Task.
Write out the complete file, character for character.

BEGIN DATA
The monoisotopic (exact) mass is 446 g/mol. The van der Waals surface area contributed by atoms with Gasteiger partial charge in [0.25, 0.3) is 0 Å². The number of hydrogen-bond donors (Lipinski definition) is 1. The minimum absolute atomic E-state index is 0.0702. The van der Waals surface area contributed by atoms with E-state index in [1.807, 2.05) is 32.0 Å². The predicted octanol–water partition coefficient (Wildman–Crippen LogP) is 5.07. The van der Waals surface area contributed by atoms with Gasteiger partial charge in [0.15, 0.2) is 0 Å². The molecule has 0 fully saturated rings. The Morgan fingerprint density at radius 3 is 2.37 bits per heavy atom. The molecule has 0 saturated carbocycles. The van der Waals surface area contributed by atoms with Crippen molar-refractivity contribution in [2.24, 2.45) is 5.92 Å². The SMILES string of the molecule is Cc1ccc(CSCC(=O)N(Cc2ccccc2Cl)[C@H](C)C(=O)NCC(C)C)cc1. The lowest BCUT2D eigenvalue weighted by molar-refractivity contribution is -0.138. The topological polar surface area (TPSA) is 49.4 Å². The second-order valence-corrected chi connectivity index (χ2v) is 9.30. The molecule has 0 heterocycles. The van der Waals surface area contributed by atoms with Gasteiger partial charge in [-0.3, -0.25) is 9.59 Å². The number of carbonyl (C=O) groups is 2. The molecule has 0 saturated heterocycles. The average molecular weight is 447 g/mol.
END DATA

The monoisotopic (exact) mass is 446 g/mol. The van der Waals surface area contributed by atoms with Gasteiger partial charge in [0.25, 0.3) is 0 Å². The number of hydrogen-bond donors (Lipinski definition) is 1. The minimum absolute atomic E-state index is 0.0702. The van der Waals surface area contributed by atoms with E-state index in [1.807, 2.05) is 32.0 Å². The predicted octanol–water partition coefficient (Wildman–Crippen LogP) is 5.07. The van der Waals surface area contributed by atoms with Gasteiger partial charge in [0.15, 0.2) is 0 Å². The molecule has 0 fully saturated rings. The Morgan fingerprint density at radius 3 is 2.37 bits per heavy atom. The molecule has 0 saturated carbocycles. The van der Waals surface area contributed by atoms with Crippen molar-refractivity contribution in [2.24, 2.45) is 5.92 Å². The SMILES string of the molecule is Cc1ccc(CSCC(=O)N(Cc2ccccc2Cl)[C@H](C)C(=O)NCC(C)C)cc1. The lowest BCUT2D eigenvalue weighted by molar-refractivity contribution is -0.138. The topological polar surface area (TPSA) is 49.4 Å². The second-order valence-corrected chi connectivity index (χ2v) is 9.30. The molecule has 0 heterocycles. The van der Waals surface area contributed by atoms with Gasteiger partial charge in [-0.3, -0.25) is 9.59 Å². The number of carbonyl (C=O) groups is 2. The molecule has 0 saturated heterocycles. The average molecular weight is 447 g/mol.